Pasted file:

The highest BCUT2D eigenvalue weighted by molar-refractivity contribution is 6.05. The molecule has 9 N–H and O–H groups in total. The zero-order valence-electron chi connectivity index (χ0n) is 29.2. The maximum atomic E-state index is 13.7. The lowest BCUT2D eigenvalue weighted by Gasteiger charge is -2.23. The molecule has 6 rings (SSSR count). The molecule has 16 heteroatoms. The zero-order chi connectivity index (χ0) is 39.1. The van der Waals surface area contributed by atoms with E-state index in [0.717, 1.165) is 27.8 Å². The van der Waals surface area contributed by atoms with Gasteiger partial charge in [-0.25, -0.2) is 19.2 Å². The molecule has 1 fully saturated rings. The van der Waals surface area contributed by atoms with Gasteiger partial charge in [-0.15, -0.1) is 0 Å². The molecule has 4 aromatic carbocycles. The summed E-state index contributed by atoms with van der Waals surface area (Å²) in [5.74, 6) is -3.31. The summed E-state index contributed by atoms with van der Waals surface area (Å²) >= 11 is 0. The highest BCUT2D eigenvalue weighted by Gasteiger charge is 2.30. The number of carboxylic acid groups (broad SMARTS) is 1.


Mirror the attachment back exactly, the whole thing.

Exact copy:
The highest BCUT2D eigenvalue weighted by molar-refractivity contribution is 6.05. The molecule has 9 N–H and O–H groups in total. The zero-order valence-electron chi connectivity index (χ0n) is 29.2. The maximum atomic E-state index is 13.7. The lowest BCUT2D eigenvalue weighted by Gasteiger charge is -2.23. The molecule has 6 rings (SSSR count). The molecule has 16 heteroatoms. The zero-order chi connectivity index (χ0) is 39.1. The van der Waals surface area contributed by atoms with E-state index in [0.717, 1.165) is 27.8 Å². The van der Waals surface area contributed by atoms with Gasteiger partial charge in [-0.25, -0.2) is 19.2 Å². The molecule has 1 fully saturated rings. The van der Waals surface area contributed by atoms with Gasteiger partial charge in [-0.15, -0.1) is 0 Å². The molecule has 4 aromatic carbocycles. The summed E-state index contributed by atoms with van der Waals surface area (Å²) in [5.74, 6) is -3.31. The summed E-state index contributed by atoms with van der Waals surface area (Å²) >= 11 is 0. The highest BCUT2D eigenvalue weighted by Gasteiger charge is 2.30. The number of carboxylic acid groups (broad SMARTS) is 1.